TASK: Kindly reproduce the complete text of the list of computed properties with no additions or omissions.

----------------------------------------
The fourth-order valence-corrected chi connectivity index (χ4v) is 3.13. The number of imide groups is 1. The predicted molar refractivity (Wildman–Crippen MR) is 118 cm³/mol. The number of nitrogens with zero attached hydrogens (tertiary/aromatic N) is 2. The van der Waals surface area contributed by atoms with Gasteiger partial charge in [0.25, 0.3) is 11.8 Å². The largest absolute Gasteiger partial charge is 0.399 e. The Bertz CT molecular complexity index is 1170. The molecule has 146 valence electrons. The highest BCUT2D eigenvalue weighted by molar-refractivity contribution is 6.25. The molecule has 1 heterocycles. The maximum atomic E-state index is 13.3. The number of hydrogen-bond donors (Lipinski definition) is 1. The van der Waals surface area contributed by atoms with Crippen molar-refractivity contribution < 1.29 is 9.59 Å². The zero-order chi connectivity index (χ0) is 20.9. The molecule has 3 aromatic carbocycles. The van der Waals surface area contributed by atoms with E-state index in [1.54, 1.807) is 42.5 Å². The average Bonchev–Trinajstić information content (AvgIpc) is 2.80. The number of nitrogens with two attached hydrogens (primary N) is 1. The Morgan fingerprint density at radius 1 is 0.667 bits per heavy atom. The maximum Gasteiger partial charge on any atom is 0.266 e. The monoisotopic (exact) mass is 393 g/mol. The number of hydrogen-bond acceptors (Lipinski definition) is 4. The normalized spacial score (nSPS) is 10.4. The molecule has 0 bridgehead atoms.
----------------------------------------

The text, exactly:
The fourth-order valence-corrected chi connectivity index (χ4v) is 3.13. The number of imide groups is 1. The predicted molar refractivity (Wildman–Crippen MR) is 118 cm³/mol. The number of nitrogens with zero attached hydrogens (tertiary/aromatic N) is 2. The van der Waals surface area contributed by atoms with Gasteiger partial charge in [0.25, 0.3) is 11.8 Å². The largest absolute Gasteiger partial charge is 0.399 e. The Bertz CT molecular complexity index is 1170. The molecule has 146 valence electrons. The highest BCUT2D eigenvalue weighted by molar-refractivity contribution is 6.25. The molecule has 1 heterocycles. The maximum atomic E-state index is 13.3. The number of hydrogen-bond donors (Lipinski definition) is 1. The van der Waals surface area contributed by atoms with Crippen molar-refractivity contribution < 1.29 is 9.59 Å². The zero-order chi connectivity index (χ0) is 20.9. The molecule has 3 aromatic carbocycles. The van der Waals surface area contributed by atoms with E-state index in [1.54, 1.807) is 42.5 Å². The average Bonchev–Trinajstić information content (AvgIpc) is 2.80. The number of nitrogens with two attached hydrogens (primary N) is 1. The Morgan fingerprint density at radius 1 is 0.667 bits per heavy atom. The maximum Gasteiger partial charge on any atom is 0.266 e. The monoisotopic (exact) mass is 393 g/mol. The number of hydrogen-bond acceptors (Lipinski definition) is 4. The normalized spacial score (nSPS) is 10.4. The molecule has 0 bridgehead atoms.